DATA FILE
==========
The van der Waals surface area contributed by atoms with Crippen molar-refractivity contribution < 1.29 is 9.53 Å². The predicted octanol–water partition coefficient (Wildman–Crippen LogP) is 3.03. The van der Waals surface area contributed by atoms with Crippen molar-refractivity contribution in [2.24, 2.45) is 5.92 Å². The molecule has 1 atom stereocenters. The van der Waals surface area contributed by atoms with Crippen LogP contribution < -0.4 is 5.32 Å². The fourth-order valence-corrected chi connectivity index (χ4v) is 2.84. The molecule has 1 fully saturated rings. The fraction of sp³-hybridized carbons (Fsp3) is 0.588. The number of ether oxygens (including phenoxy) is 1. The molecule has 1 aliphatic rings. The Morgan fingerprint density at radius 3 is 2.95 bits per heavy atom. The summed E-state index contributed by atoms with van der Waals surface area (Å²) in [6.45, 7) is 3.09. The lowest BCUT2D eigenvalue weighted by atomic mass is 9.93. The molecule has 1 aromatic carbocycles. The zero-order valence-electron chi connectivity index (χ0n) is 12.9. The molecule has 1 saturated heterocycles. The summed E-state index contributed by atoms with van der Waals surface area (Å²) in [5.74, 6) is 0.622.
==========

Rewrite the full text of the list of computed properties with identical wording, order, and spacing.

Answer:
The van der Waals surface area contributed by atoms with Crippen molar-refractivity contribution < 1.29 is 9.53 Å². The predicted octanol–water partition coefficient (Wildman–Crippen LogP) is 3.03. The van der Waals surface area contributed by atoms with Crippen molar-refractivity contribution in [2.24, 2.45) is 5.92 Å². The molecule has 1 atom stereocenters. The van der Waals surface area contributed by atoms with Crippen LogP contribution < -0.4 is 5.32 Å². The fourth-order valence-corrected chi connectivity index (χ4v) is 2.84. The molecule has 1 fully saturated rings. The fraction of sp³-hybridized carbons (Fsp3) is 0.588. The number of ether oxygens (including phenoxy) is 1. The molecule has 1 aliphatic rings. The Morgan fingerprint density at radius 3 is 2.95 bits per heavy atom. The summed E-state index contributed by atoms with van der Waals surface area (Å²) in [6.45, 7) is 3.09. The lowest BCUT2D eigenvalue weighted by atomic mass is 9.93. The molecule has 1 aromatic carbocycles. The zero-order valence-electron chi connectivity index (χ0n) is 12.9. The molecule has 1 saturated heterocycles. The summed E-state index contributed by atoms with van der Waals surface area (Å²) in [5.74, 6) is 0.622.